VALENCIA, Spain — After their lopsided exit in the Champions League, Real Madrid suffered their second defeat in four days on Sunday, beaten 1-0 by Valencia at Mestalla in LaLiga.
Forward Diego Lopez put Valencia ahead on 33 minutes — his first goal for the club, on his second start — slotting past Madrid goalkeeper Thibaut Courtois after an intricate team move.
Madrid looked to respond in the second half, with substitutes Federico Valverde and Toni Kroos both denied by spectacular saves by goalkeeper Giorgi Mamardashvili, and Vinicius Junior was sent off in added time after clashing with Valencia’s Hugo Duro.
The postmatch discussion of this game, which had already been incident-packed, will be dominated by what happened in the second half at Mestalla. Play stopped for almost 10 minutes as an initially bizarre sequence of events took on a far uglier tone, with Vinicius Junior alleging that he had been racially abused by a fan.
It began with Vinicius on the ball, dribbling down Real Madrid’s left side, when a second ball was thrown onto the pitch from the crowd. Valencia defender Eray Comert went to kick that ball off, and — whether intentionally or not — did so straight at Vinicius, striking the other ball at the forward’s feet. The result was a yellow card for Comert and a free kick for Madrid, but it didn’t end there.
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As Madrid prepared to take the set piece, Vinicius began pointing animatedly at a fan in the crowd behind the goal. It was obvious that something had been said. After long discussions with teammates and referee Ricardo De Burgos Bengoetxea, who asked if Vinicius wanted play to be suspended, the game continued, with the crowd being warned over the stadium megaphone about racist abuse.
Later, in time added on, a mass brawl in the Valencia box ended with Vinicius being sent off after striking Valencia’s Hugo Duro. There was then a further confrontation with the Valencia bench on Vinicius’ way off the pitch.
All that will take some unpacking, but the bottom line is this: Vinicius has repeatedly suffered disgusting racist abuse from fans this season. LaLiga have vowed that they are doing what they can to identify and punish those responsible, and they must do the same again today.
Coach Carlo Ancelotti was looking for a response from his players after their Champions League thrashing by Manchester City in midweek. He didn’t get one. Ancelotti made six changes to his starting XI, with Ferland Mendy, Antonio Rudiger, Lucas Vazquez, Aurelien Tchouameni, Dani Ceballos and Marco Asensio coming into the team and Dani Carvajal, David Alaba, Kroos, Luka Modric, Valverde and Rodrygo Goes all benched.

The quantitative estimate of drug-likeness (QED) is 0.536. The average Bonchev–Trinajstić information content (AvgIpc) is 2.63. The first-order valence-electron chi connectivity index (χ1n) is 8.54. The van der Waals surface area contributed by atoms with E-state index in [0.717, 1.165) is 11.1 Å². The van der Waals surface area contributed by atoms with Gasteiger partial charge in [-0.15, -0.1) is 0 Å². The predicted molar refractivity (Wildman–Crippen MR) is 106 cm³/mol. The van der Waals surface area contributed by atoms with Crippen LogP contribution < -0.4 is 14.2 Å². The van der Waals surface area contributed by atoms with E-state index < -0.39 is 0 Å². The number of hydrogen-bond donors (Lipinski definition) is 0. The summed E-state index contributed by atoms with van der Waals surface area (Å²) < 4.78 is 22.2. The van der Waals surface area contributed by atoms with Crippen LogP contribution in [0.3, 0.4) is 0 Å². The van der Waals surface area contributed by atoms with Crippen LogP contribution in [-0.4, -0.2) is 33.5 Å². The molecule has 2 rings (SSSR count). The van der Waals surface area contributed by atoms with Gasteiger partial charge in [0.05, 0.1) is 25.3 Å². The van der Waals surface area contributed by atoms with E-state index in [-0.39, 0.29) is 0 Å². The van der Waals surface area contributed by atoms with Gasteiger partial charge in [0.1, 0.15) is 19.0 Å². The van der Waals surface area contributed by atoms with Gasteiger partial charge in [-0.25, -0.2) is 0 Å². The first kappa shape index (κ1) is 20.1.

That attempt to inject some energy into the team didn’t work, though. Instead it was Valencia who showed an intensity and hunger inspired by their desire to avoid relegation. One team was fighting for its life here; the other, with only finishing second above rivals Atletico Madrid to play for, would prefer the season to end already.
There was plenty on the line for some of these Madrid players individually. Tchouameni needs to find the early season form that had him looking like a ready-made replacement for Casemiro. Mendy would like to quieten the doubters who say he lacks the quality — and the fitness levels — to be a fixture in a Real Madrid team. Ceballos and Asensio should be seizing on opportunities like this to prove they deserve to be a part of Madrid’s future.
None of them succeeded — Tchouameni performing best — and those questions remain unanswered.
Valencia, one of Spain’s most successful, historic clubs, have been at serious risk of being relegated for just the second time in their history this season. This win is a huge step towards safety, taking them up to 13th in the table, on 40 points. It was fitting, too, that it came on their iconic Mestalla stadium’s 100th birthday.
Valencia’s revival in recent weeks, after they looked to be on an irreversible downward spiral, has been remarkable. They’ve now picked up 13 points from a possible 18 in their past six games, including crucial wins against struggling Elche, Real Valladolid and Celta Vigo, and now Madrid.
That their recovery has been led by academy players has made it even more special. Midfielder Javi Guerra, 20, scored the winner against Valladolid; Alberto Mari, 21, did the same against Celta; and now wide forward Diego Lopez, 21, gave them all three points against Madrid.
The appointment of club legend Ruben Baraja as coach looked like a costly mistake when he first took over in February, but giving the kids the keys to this team — and getting the fans onside — has made the difference.
The goalkeeper made incredible second-half saves from Valverde and Kroos.
He scored a priceless goal that could keep his team in the first division.
The goalkeeper was Madrid’s best player on the night, keeping the score at 1-0.